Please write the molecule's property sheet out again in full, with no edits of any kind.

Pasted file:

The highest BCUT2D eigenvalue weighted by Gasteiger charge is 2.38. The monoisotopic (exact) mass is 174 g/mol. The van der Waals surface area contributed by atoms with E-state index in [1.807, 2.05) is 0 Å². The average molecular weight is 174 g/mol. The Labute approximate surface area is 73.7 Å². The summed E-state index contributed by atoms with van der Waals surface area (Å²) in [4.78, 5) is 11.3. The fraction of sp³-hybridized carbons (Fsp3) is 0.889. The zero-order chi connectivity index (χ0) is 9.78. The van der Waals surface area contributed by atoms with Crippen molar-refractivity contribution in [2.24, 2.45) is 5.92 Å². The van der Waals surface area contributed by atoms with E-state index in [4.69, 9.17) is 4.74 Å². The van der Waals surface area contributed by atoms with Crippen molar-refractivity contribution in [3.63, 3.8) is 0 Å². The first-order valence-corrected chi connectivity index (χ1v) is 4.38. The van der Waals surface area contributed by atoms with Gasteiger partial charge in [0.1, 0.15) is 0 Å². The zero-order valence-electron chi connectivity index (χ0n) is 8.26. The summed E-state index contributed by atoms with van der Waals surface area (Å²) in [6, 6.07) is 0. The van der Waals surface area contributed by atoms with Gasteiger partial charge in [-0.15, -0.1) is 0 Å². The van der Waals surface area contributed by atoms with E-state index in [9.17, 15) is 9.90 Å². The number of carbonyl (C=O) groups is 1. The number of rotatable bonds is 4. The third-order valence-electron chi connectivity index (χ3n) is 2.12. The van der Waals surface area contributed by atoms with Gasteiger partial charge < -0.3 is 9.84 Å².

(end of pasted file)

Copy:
The highest BCUT2D eigenvalue weighted by Gasteiger charge is 2.38. The monoisotopic (exact) mass is 174 g/mol. The van der Waals surface area contributed by atoms with E-state index in [1.807, 2.05) is 0 Å². The average molecular weight is 174 g/mol. The Labute approximate surface area is 73.7 Å². The summed E-state index contributed by atoms with van der Waals surface area (Å²) in [4.78, 5) is 11.3. The fraction of sp³-hybridized carbons (Fsp3) is 0.889. The zero-order chi connectivity index (χ0) is 9.78. The van der Waals surface area contributed by atoms with Crippen molar-refractivity contribution in [2.24, 2.45) is 5.92 Å². The van der Waals surface area contributed by atoms with E-state index in [4.69, 9.17) is 4.74 Å². The van der Waals surface area contributed by atoms with Crippen molar-refractivity contribution in [3.63, 3.8) is 0 Å². The first-order valence-corrected chi connectivity index (χ1v) is 4.38. The van der Waals surface area contributed by atoms with Gasteiger partial charge in [0.1, 0.15) is 0 Å². The zero-order valence-electron chi connectivity index (χ0n) is 8.26. The summed E-state index contributed by atoms with van der Waals surface area (Å²) in [6, 6.07) is 0. The van der Waals surface area contributed by atoms with Gasteiger partial charge in [-0.15, -0.1) is 0 Å². The van der Waals surface area contributed by atoms with E-state index in [9.17, 15) is 9.90 Å². The number of carbonyl (C=O) groups is 1. The number of rotatable bonds is 4. The third-order valence-electron chi connectivity index (χ3n) is 2.12. The van der Waals surface area contributed by atoms with Gasteiger partial charge < -0.3 is 9.84 Å².